Monday, 10 December 2012

US Navy Quonset Hut: Planning for an Imminent War

President Franklin D. Roosevelt [1]


             In 1937, President Franklin D. Roosevelt began to prepare the United States for war, and on May 17th, 1938 US Congress passed the Naval Expansion Act, dedicating 1 billion dollars to enlarge the US Navy.  The Naval board then built 25 new bases in the US and overseas.  Included in this list of new air bases, was the shore-based aviation facility at Quonset Point Rhode Island.  Construction commenced at Quonset Point on July 16th, 1940, with the project being awarded to two organizations on contract - the George A. Fuller and Company (one of the largest construction companies in North America at the time) and the Meritt-Chapman and Scott Corporation (a merger organization of three small salvage operations).   



Pamphlet from Quonset Point Naval Air Station (1945)


              During March of 1941, the Allies entered financial crisis. By June, England would no longer be able to purchase US arms and supplies. Due to the Neutrality Act of 1939, the US could not release arms to any warring country (such was Britain at the time) unless under “cash and carry” terms.  Seeing the necessity to sustain US allies, President Roosevelt's Lend Lease Act was passed by Congress on March 11, which allowed the US to “sell, transfer title to, lend, lease or otherwise dispose of [articles of defense to] the government of any country whose defense the President deems vital to the defense of the United States”[2].  In response, Britain transferred ownership of properties at Gareloch and Stanraer, in Scotland, and Londonderry and Enniskillen, in Northern Ireland, to be used by the US as Forward Operating Bases (FOBs). As labour and material resources were quickly being drained by the war effort, the US military had to quickly supply buildings to house their troops.



Early Quonset Huts being erected in Northern Ireland (March 25, 1942)


                 Around the same time, George A. Fuller and Co. and  Meritt-Chapman and Scott Corp. were just completing the Quonset Point base.  The Navy then extended their contract with George A. Fuller and Co. in order for them to develop and mass-produce a new prefabricated hut system to shelter troops abroad that would be portable, quickly and easily assembled and dissembled, adaptable to any climate and geography, and provide the highest possible level of comfort and protection.  Quonset Point was selected as the assembly port for all supplies and materials required for the construction of these bases, and the actual factory production work was to take place on 85 acres of land purchased in West Davisville.  A railroad spur linked these two sites, and this allowed raw materials to arrive at the factory site (not interrupting the base activities), and then the completed units were shipped by rail to the pier, and via barge overseas.  The Temporary Aviation Facilities (TAF) project, now estimated at $20.5 million, was officially set in motion, with the first shipment of huts and supplies to be ready by June 1[3].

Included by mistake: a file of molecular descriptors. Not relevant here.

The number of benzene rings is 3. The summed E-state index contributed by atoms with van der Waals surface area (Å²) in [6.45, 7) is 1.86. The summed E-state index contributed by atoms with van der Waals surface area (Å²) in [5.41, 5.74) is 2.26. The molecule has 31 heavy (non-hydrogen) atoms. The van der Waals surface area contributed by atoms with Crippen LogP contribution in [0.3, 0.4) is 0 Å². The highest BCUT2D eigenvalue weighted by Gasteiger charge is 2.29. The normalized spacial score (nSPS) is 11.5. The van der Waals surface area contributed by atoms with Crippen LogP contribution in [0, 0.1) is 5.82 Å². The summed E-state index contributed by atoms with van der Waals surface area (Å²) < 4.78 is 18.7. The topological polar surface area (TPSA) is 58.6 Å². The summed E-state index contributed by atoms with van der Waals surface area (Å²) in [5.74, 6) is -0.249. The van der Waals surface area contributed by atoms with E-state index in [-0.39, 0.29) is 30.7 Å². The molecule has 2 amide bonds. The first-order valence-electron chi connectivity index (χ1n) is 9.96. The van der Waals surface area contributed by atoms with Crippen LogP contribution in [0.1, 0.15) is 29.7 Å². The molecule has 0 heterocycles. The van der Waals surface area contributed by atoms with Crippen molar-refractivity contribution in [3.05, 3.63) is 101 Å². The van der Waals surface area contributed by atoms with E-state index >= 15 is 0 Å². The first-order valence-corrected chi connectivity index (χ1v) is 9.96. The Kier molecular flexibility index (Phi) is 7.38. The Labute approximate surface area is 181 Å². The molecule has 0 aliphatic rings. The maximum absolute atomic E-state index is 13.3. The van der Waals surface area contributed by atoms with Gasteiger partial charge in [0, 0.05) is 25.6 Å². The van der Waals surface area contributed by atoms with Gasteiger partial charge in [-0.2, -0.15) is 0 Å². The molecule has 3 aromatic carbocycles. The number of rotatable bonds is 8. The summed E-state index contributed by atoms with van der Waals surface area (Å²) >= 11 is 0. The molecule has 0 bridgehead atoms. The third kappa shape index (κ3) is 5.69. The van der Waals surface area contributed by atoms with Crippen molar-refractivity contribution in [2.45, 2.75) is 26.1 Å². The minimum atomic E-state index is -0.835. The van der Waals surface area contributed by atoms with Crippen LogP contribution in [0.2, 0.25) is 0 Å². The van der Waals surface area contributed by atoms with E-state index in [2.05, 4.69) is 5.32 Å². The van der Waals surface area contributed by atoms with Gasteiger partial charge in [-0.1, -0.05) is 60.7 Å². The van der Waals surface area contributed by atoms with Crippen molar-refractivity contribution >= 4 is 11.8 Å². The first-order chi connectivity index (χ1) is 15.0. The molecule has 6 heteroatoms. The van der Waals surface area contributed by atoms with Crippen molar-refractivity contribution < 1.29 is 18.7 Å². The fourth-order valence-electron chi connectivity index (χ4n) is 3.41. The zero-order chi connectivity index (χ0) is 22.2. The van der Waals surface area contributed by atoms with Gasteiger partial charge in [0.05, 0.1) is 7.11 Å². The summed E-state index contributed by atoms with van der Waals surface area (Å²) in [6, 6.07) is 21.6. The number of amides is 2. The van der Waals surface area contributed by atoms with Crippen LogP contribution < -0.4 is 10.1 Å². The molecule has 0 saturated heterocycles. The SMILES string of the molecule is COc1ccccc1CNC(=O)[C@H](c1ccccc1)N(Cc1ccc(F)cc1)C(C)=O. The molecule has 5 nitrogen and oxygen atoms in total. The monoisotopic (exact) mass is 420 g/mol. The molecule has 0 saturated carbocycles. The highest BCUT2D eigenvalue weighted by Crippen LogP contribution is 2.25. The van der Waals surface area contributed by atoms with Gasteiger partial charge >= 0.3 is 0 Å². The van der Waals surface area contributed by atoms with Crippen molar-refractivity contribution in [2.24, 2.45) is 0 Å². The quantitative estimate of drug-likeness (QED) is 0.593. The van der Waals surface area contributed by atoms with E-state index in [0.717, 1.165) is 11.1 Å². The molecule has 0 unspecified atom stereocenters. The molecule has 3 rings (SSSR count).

Factory at West Davisville (1942)

              
                While the factory was being completed, George A. Fuller and Co. began working on the hut design.  The only licensed architect on the team, Otto Brandenberger, was selected to be the project manager. A final set of construction drawings was submitted by Brandenberger’s team on May 15, 1941.  On June 11, 1941, a total of 450,000 cubic yards of materials and supplies, worth approximately $1.2 million[4], was prepared for loading. In less than one month, George A. Fuller and Co. had created a fully operational, mass-production facility generating huts on a scale that represented an annual output of $22 million per year.  All of this was up and running, long before the US officially entered WWII on January 8, 1942, and at the war's end, an estimated 150 000 Quonset Huts had been built throughout the United States, and around the world.

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[1] Wikipedia, s.v. "FDR," accessed December 5, 2012. http://en.wikipedia.org/wiki/File:FDR_in_1933.jpg.
[2] Julie Decker and Chris Chiei, Metal Living for a Modern Age. New York: Princeton Architectural Press, 
                  2005.
[3] Decker and Chiei.
[4] Decker and Chiei.

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